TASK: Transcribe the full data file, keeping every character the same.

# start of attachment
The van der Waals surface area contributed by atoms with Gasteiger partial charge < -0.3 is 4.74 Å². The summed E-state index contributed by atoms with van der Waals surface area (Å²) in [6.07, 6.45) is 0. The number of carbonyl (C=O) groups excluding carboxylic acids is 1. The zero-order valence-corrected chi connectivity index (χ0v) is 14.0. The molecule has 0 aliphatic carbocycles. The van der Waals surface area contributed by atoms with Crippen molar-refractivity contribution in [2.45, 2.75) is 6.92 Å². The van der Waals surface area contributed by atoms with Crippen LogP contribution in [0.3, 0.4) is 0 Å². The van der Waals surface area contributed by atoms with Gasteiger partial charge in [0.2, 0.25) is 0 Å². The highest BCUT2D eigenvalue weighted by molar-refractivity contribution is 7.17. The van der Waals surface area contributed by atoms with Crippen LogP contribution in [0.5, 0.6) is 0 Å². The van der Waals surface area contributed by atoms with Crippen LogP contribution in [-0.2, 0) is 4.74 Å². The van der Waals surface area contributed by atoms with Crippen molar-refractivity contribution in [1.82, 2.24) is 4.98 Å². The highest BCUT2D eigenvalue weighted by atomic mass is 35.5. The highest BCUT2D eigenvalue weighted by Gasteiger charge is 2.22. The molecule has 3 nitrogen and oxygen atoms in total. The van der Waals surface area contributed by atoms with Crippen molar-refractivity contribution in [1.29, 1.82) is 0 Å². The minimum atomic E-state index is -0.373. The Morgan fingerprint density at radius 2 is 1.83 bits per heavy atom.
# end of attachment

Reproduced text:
The van der Waals surface area contributed by atoms with Gasteiger partial charge < -0.3 is 4.74 Å². The summed E-state index contributed by atoms with van der Waals surface area (Å²) in [6.07, 6.45) is 0. The number of carbonyl (C=O) groups excluding carboxylic acids is 1. The zero-order valence-corrected chi connectivity index (χ0v) is 14.0. The molecule has 0 aliphatic carbocycles. The van der Waals surface area contributed by atoms with Crippen molar-refractivity contribution in [2.45, 2.75) is 6.92 Å². The van der Waals surface area contributed by atoms with Crippen LogP contribution in [0.3, 0.4) is 0 Å². The van der Waals surface area contributed by atoms with Gasteiger partial charge in [0.2, 0.25) is 0 Å². The highest BCUT2D eigenvalue weighted by molar-refractivity contribution is 7.17. The van der Waals surface area contributed by atoms with Crippen LogP contribution in [0.5, 0.6) is 0 Å². The van der Waals surface area contributed by atoms with Crippen LogP contribution in [-0.2, 0) is 4.74 Å². The van der Waals surface area contributed by atoms with Crippen molar-refractivity contribution in [1.82, 2.24) is 4.98 Å². The highest BCUT2D eigenvalue weighted by atomic mass is 35.5. The highest BCUT2D eigenvalue weighted by Gasteiger charge is 2.22. The molecule has 3 nitrogen and oxygen atoms in total. The van der Waals surface area contributed by atoms with Crippen molar-refractivity contribution in [1.29, 1.82) is 0 Å². The minimum atomic E-state index is -0.373. The Morgan fingerprint density at radius 2 is 1.83 bits per heavy atom.